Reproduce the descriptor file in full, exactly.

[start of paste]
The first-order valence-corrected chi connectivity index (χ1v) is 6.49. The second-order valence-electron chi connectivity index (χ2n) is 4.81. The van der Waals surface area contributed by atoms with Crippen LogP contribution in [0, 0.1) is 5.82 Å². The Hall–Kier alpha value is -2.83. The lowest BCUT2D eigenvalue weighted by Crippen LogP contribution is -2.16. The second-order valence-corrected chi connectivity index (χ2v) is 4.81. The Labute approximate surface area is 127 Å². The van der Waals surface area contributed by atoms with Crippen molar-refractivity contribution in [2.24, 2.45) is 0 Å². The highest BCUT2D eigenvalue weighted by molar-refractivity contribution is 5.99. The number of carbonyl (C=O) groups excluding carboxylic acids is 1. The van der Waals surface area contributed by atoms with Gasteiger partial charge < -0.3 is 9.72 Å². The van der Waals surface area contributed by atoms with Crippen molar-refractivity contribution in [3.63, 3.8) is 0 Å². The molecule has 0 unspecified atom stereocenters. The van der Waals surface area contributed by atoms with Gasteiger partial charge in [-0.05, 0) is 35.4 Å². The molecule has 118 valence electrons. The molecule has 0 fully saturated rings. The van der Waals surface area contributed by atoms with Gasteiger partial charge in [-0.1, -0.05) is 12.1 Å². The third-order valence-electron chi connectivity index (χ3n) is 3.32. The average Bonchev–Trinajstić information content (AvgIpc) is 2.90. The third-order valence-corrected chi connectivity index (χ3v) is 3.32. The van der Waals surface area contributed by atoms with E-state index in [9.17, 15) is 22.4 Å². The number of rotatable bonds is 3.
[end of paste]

The first-order valence-corrected chi connectivity index (χ1v) is 6.49. The second-order valence-electron chi connectivity index (χ2n) is 4.81. The van der Waals surface area contributed by atoms with Crippen LogP contribution in [0, 0.1) is 5.82 Å². The Hall–Kier alpha value is -2.83. The lowest BCUT2D eigenvalue weighted by Crippen LogP contribution is -2.16. The second-order valence-corrected chi connectivity index (χ2v) is 4.81. The Labute approximate surface area is 127 Å². The van der Waals surface area contributed by atoms with Crippen molar-refractivity contribution in [2.24, 2.45) is 0 Å². The highest BCUT2D eigenvalue weighted by molar-refractivity contribution is 5.99. The number of carbonyl (C=O) groups excluding carboxylic acids is 1. The van der Waals surface area contributed by atoms with Gasteiger partial charge < -0.3 is 9.72 Å². The van der Waals surface area contributed by atoms with Crippen molar-refractivity contribution in [3.63, 3.8) is 0 Å². The molecule has 0 unspecified atom stereocenters. The van der Waals surface area contributed by atoms with Gasteiger partial charge in [-0.05, 0) is 35.4 Å². The molecule has 118 valence electrons. The molecule has 0 fully saturated rings. The van der Waals surface area contributed by atoms with Gasteiger partial charge in [-0.1, -0.05) is 12.1 Å². The third-order valence-electron chi connectivity index (χ3n) is 3.32. The average Bonchev–Trinajstić information content (AvgIpc) is 2.90. The third-order valence-corrected chi connectivity index (χ3v) is 3.32. The van der Waals surface area contributed by atoms with E-state index in [9.17, 15) is 22.4 Å². The number of rotatable bonds is 3.